Pistons draft: Jalen Duren's running mate or replacement?

NBL Rd 20 - Tasmania Jackjumpers v Perth Wildcats
NBL Rd 20 - Tasmania Jackjumpers v Perth Wildcats / Simon Sturzaker/GettyImages

The 2023-2024 NBA season is coming to a close, and all eyes will begin to shift to the upcoming draft, as well as potential prospects for each team. The Detroit Pistons will finish the year firmly in the group that has the best odds at claiming the number one overall draft pick in this year’s draft lottery, 14 percent.

This clearly means nothing as Detroit was in the same situation last year with the worst record in the NBA and yet, the number one overall draft pick, obviously conveying as Victor Wembanyama, went to San Antonio. Regardless, Detroit should have a top five draft decision to make coming up. 

We’ve already discussed Detroit’s options from both the college basketball landscape, as well as the international pool over the last few weeks. So, let’s do a deeper dive into the most likely selections, and how they would fit with the Detroit Pistons, this week we’ll start with Alex Sarr.  

Detroit Pistons draft: Alex Sarr draft profile

Alex Sarr, 7’1 PF/C, 18

Alex Sarr has had a decent grasp as the number one overall selection for the last few months thanks to his play this season. After playing the last two seasons for Overtime Elite, the French big man decided to play his final pre-NBA season for the Perth Wildcats in the NBL. During his first season with OTE, Sarr was primarily a defensive weapon, averaging three blocks per game and using his wingspan to alter anything that came into the paint. During his second season, Sarr averaged over 11 points per game and 6.4 rebounds. Where he began catching the eyes of scouts was Alex had increased his three point percentage from 21 to 30 percent. It was this jump that has NBA teams believing he can stretch the floor at the next level.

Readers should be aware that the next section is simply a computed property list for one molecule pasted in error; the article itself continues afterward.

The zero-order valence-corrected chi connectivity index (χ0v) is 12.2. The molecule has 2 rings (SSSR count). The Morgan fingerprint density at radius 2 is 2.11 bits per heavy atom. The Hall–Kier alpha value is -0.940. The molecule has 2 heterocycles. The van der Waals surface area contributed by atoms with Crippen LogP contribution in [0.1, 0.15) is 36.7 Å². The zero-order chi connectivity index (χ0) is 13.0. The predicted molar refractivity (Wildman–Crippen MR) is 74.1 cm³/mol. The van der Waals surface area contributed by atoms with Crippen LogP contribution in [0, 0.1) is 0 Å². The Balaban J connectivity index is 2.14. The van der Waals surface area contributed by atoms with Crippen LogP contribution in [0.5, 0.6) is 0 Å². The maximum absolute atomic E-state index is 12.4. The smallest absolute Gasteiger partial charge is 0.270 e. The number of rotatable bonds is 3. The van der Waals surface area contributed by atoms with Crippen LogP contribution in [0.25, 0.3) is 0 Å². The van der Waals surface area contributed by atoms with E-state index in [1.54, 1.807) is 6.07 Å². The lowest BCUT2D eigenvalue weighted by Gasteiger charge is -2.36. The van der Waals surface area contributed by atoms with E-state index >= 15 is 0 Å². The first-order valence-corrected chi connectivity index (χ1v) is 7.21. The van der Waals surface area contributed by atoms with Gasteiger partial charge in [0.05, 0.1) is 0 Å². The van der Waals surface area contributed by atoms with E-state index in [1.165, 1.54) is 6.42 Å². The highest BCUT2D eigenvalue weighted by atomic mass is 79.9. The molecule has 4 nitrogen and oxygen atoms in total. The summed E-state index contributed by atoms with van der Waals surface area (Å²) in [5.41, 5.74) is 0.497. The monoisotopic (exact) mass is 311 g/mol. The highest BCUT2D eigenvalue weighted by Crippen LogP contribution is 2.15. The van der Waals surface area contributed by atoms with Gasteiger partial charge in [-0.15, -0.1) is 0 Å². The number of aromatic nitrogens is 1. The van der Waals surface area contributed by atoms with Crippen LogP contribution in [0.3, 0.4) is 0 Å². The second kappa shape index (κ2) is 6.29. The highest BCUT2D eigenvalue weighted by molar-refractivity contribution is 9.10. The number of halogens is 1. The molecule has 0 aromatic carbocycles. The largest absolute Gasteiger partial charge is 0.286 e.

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This past season, as mentioned, Sarr took his talents overseas to play for the Perth Wildcats in the NBL. It should be noted, the NBL has seen some success with players being drafted. Both LaMelo Ball and Josh Giddey spent their pre-NBA season in the NBL. There are those, mostly former NBL players now in the NBA, who believe it is actually more difficult to score in the NBL. For what it’s worth, during their time in the NBL, LaMelo averaged 17, 7 and 7.5 while Giddey averaged 11, 7.5 and 7.5. With that in mind, this past season, Sarr has averaged 9.7 points, 4.4 rebounds, and one assist on just 17 minutes per game. Additionally, the stretch four is connecting from the field at 60 percent, but just 29 percent from three. 

Alex Sarr’s Fit with the Detroit Pistons

So how would Alex Sarr fit in with Detroit’s current roster? From a positional and pure size standpoint, he is exactly what the Pistons are missing. An athletic PF/C that can stretch away from the basket, and has a wingspan that will disrupt opposing shooters on the defensive end. You could slide Sarr next to Duren, allow him to play more towards the perimeter which opens the lane, and still improve on the defensive end. Sarr is constantly being compared to Jaren Jackson Jr. In a perfect world, that is what Detroit needs. 

Unfortunately for the Pistons, as already mentioned, Sarr is still connecting at less than 30 percent from deep. Thanks to his improved shooting, the potential is there, but it’s not a guarantee. His ball handling is surprisingly good for a 7-foot-1 big man, and his rim running and finishing around the rim is a plus as well. Even if he is able to bring the ball up confidently, however, he is also just 71 percent from the free throw line, which normally is a good indicator of how true a shooter is. His percentage isn’t terrible, but not a great indicator of a knock down shooter from deep. 

On the defensive end, which the Pistons need drastically, Sarr benefits from his insane wingspan. This past season, he averaged almost two stocks (steals + blocks) per game. Even just having him situated in the paint is going to alter how offenses are able to play against Detroit. Guards won’t be able to drive with as much success, and centers will have to finish stronger. Based on how the Pistons have struggled against a defensive obstruction sitting in the paint this past season, this would be extremely welcome in Detroit. With that being said, Sarr would need to put on some weight, and become more physical once in the NBA. 

All in all, the fit would be perfect in Detroit, IF Sarr’s offensive shooting can develop into a consistent threat. His passing, vision and ball handling are already where it needs to be, but his shooting is a big IF. Detroit already has a few potential stars on their roster that need help with shooting (looking at you Ausar), so maybe getting Sarr this year would mean it’s time to bring in an expert on hitting from deep to coach.